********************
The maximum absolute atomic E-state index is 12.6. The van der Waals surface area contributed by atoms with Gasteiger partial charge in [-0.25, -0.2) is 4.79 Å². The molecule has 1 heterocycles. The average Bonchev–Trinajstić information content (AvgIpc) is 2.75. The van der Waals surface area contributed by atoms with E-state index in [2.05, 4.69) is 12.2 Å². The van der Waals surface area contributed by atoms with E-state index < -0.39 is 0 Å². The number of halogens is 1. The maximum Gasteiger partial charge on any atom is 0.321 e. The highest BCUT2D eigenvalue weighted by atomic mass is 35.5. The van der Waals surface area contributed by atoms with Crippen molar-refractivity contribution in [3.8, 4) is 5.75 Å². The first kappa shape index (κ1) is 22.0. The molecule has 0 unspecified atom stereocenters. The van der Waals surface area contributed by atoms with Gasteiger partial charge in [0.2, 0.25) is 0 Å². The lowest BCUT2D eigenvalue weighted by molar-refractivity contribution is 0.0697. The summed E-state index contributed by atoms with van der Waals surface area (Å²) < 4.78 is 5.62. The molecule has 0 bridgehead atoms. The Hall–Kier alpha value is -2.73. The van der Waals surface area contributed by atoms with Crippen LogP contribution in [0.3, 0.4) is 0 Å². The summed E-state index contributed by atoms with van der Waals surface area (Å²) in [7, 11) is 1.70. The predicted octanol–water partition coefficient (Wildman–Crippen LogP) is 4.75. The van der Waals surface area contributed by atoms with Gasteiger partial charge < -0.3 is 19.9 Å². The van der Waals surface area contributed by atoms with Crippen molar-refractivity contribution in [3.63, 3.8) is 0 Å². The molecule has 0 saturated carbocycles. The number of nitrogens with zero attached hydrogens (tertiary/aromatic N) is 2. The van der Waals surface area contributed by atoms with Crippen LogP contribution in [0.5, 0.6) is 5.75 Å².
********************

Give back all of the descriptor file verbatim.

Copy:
The maximum absolute atomic E-state index is 12.6. The van der Waals surface area contributed by atoms with Gasteiger partial charge in [-0.25, -0.2) is 4.79 Å². The molecule has 1 heterocycles. The average Bonchev–Trinajstić information content (AvgIpc) is 2.75. The van der Waals surface area contributed by atoms with E-state index in [2.05, 4.69) is 12.2 Å². The van der Waals surface area contributed by atoms with E-state index < -0.39 is 0 Å². The number of halogens is 1. The maximum Gasteiger partial charge on any atom is 0.321 e. The highest BCUT2D eigenvalue weighted by atomic mass is 35.5. The van der Waals surface area contributed by atoms with Crippen molar-refractivity contribution in [3.8, 4) is 5.75 Å². The first kappa shape index (κ1) is 22.0. The molecule has 0 unspecified atom stereocenters. The van der Waals surface area contributed by atoms with Gasteiger partial charge in [0.2, 0.25) is 0 Å². The lowest BCUT2D eigenvalue weighted by molar-refractivity contribution is 0.0697. The summed E-state index contributed by atoms with van der Waals surface area (Å²) < 4.78 is 5.62. The molecule has 0 bridgehead atoms. The Hall–Kier alpha value is -2.73. The van der Waals surface area contributed by atoms with Crippen LogP contribution in [0.3, 0.4) is 0 Å². The summed E-state index contributed by atoms with van der Waals surface area (Å²) in [7, 11) is 1.70. The predicted octanol–water partition coefficient (Wildman–Crippen LogP) is 4.75. The van der Waals surface area contributed by atoms with Gasteiger partial charge < -0.3 is 19.9 Å². The van der Waals surface area contributed by atoms with Crippen molar-refractivity contribution in [3.63, 3.8) is 0 Å². The molecule has 0 saturated carbocycles. The number of nitrogens with zero attached hydrogens (tertiary/aromatic N) is 2. The van der Waals surface area contributed by atoms with Crippen LogP contribution in [0.5, 0.6) is 5.75 Å².